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Re: Is _your_ Netscape under remote control
From: espel () clipper ens fr (Roger Espel Llima)
Date: Sat, 25 May 1996 02:11:47 +0200

In short: Netscape can be remote controlled by all users who have access to
someone's X Server.

and if the browsing user has an open X display anyone can then log into
their account. Obviously this would be worse if root was running
Netscape. This could also be used to have an idle netscape visit various
pages of dubious virtue and bookmark them all, then the prankster can
stop by the victim and have a laugh at their expense...

I don't see this as a security problem. If you have access to someone's X
server, that someone's security can easily be compromised. It is possible to
log all keys typed, generate fake keyboard and mouse input, close windows or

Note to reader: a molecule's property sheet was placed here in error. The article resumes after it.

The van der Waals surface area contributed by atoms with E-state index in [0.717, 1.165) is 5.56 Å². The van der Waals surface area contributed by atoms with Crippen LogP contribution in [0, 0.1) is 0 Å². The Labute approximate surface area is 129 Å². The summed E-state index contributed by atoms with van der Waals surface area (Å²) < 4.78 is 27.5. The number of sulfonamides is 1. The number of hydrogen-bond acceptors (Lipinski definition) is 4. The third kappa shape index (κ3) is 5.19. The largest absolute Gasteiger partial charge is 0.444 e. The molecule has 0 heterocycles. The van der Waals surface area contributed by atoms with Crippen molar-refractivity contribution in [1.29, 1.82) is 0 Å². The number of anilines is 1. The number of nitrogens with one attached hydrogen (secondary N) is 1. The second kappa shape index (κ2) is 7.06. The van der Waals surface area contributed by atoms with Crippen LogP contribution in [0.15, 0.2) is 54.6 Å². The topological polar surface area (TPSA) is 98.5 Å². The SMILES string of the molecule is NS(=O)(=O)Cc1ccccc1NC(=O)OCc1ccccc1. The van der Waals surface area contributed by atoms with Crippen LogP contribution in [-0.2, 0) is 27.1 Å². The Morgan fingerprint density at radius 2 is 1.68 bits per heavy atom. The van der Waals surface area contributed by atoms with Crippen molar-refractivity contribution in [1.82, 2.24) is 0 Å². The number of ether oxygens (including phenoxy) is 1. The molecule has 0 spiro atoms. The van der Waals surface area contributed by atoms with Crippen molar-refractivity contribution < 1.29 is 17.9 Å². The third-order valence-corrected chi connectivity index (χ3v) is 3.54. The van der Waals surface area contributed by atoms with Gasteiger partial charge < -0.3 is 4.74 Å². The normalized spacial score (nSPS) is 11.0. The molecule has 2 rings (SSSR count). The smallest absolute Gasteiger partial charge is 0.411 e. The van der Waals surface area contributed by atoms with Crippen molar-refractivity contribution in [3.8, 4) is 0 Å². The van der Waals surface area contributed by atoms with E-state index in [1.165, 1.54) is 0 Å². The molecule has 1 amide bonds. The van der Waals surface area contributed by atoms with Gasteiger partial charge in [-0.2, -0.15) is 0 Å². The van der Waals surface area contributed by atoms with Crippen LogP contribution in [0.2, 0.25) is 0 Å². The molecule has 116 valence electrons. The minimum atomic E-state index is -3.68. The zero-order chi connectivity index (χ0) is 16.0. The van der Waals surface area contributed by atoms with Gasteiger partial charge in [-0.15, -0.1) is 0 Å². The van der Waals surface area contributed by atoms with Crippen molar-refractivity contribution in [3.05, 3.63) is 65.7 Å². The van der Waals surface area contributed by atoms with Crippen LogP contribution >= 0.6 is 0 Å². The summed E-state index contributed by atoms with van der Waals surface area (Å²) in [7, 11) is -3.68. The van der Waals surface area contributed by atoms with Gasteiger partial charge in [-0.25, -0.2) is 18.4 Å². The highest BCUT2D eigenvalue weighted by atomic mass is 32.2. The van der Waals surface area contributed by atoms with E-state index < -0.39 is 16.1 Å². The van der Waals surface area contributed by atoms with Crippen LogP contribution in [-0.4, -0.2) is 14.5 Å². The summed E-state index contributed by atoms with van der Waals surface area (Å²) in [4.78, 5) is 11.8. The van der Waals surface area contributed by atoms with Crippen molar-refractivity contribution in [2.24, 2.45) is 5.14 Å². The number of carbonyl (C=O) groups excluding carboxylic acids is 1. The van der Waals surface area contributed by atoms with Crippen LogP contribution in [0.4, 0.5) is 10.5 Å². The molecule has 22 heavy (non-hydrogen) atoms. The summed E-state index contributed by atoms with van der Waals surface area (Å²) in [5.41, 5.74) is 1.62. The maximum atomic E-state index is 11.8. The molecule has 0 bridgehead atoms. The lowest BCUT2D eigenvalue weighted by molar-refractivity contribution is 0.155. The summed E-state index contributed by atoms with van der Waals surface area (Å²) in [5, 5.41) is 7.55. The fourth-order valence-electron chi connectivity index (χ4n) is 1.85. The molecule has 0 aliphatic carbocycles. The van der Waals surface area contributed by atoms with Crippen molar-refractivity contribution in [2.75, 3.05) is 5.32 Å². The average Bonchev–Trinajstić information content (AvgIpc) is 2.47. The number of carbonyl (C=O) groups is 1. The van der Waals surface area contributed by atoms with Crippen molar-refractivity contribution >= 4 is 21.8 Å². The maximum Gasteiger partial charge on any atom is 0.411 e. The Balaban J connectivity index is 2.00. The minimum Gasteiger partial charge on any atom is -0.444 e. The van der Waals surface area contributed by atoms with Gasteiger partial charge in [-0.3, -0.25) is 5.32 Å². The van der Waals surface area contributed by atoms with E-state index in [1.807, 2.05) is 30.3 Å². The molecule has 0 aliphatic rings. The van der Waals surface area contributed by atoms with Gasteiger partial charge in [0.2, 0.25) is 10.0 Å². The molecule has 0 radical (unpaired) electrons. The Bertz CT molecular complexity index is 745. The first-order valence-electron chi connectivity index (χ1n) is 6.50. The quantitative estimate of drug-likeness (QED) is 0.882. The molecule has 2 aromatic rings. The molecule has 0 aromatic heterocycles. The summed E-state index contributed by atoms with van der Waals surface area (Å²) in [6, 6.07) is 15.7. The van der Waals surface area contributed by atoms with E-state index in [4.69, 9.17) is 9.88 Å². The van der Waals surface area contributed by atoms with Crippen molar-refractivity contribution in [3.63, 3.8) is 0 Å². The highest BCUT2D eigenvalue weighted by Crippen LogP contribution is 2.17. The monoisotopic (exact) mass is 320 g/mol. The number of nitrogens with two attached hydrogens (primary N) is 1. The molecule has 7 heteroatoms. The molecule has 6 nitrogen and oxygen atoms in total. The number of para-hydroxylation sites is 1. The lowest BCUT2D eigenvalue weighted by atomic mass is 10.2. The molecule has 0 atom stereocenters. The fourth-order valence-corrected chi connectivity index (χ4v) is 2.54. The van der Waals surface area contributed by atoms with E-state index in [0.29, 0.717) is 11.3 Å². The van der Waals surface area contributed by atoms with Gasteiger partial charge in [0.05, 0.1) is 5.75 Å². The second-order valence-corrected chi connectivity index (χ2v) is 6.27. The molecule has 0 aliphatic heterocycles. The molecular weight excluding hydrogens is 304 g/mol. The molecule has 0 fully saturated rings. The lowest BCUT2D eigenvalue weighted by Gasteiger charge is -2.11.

just plain quit the X server.

Still, there is a significant gap between sniffing/denial of service and
executing shell commands.  From what I've seen, security-conscious X
clients (such as xterm) have traditionally made sure they ignored
syntetic keyboard events, and didn't provide any kind of shell-capable
remote X interface.

Although un-secured X servers are very much a bad idea, I consider it a
security hole when an X client can be tricked into executing arbitrary
commands via X.

Netscape is a major offender with a documented, easy to use "remote"
interface, but there are others.  GNU Emacs (not XEmacs) will happily
take syntetic (fake) events.

Note that most versions of Netscape are broken in other ways too;
JavaScript code can send email behind your back by filling a hidden form
with action a "mailto:"; and then form.submit()ting it, and several bugs
have been found in Java's bytecode verifier (see the paper at

e-mail: roger.espel.llima () ens fr
WWW & PGP key: http://eleves.ens.fr:8080/home/espel/index.html

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